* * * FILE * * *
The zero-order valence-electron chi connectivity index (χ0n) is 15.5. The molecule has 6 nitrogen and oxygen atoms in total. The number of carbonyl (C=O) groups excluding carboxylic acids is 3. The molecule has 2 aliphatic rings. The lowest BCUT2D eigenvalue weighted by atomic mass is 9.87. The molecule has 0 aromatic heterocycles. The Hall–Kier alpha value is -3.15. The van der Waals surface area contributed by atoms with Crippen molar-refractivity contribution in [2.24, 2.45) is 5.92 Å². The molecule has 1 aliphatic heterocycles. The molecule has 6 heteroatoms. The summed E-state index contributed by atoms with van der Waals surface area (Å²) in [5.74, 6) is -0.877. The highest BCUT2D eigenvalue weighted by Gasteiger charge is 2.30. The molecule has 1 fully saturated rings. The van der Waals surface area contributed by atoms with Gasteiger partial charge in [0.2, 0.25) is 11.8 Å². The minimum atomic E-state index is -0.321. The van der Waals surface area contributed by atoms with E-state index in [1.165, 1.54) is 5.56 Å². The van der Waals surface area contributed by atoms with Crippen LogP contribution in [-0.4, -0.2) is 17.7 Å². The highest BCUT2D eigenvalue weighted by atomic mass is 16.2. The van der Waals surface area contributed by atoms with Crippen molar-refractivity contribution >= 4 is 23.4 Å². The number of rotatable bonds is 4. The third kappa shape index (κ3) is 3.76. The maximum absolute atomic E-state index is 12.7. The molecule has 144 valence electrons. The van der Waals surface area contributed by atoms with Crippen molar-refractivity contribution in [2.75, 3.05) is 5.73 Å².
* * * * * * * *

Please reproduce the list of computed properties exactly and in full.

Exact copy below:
The zero-order valence-electron chi connectivity index (χ0n) is 15.5. The molecule has 6 nitrogen and oxygen atoms in total. The number of carbonyl (C=O) groups excluding carboxylic acids is 3. The molecule has 2 aliphatic rings. The lowest BCUT2D eigenvalue weighted by atomic mass is 9.87. The molecule has 0 aromatic heterocycles. The Hall–Kier alpha value is -3.15. The van der Waals surface area contributed by atoms with Crippen molar-refractivity contribution in [2.24, 2.45) is 5.92 Å². The molecule has 1 aliphatic heterocycles. The molecule has 6 heteroatoms. The summed E-state index contributed by atoms with van der Waals surface area (Å²) in [5.74, 6) is -0.877. The highest BCUT2D eigenvalue weighted by Gasteiger charge is 2.30. The molecule has 1 fully saturated rings. The van der Waals surface area contributed by atoms with Gasteiger partial charge in [0.2, 0.25) is 11.8 Å². The minimum atomic E-state index is -0.321. The van der Waals surface area contributed by atoms with E-state index in [1.165, 1.54) is 5.56 Å². The van der Waals surface area contributed by atoms with Crippen LogP contribution in [-0.4, -0.2) is 17.7 Å². The highest BCUT2D eigenvalue weighted by atomic mass is 16.2. The van der Waals surface area contributed by atoms with Crippen molar-refractivity contribution >= 4 is 23.4 Å². The number of rotatable bonds is 4. The third kappa shape index (κ3) is 3.76. The maximum absolute atomic E-state index is 12.7. The molecule has 144 valence electrons. The van der Waals surface area contributed by atoms with Crippen molar-refractivity contribution in [2.75, 3.05) is 5.73 Å².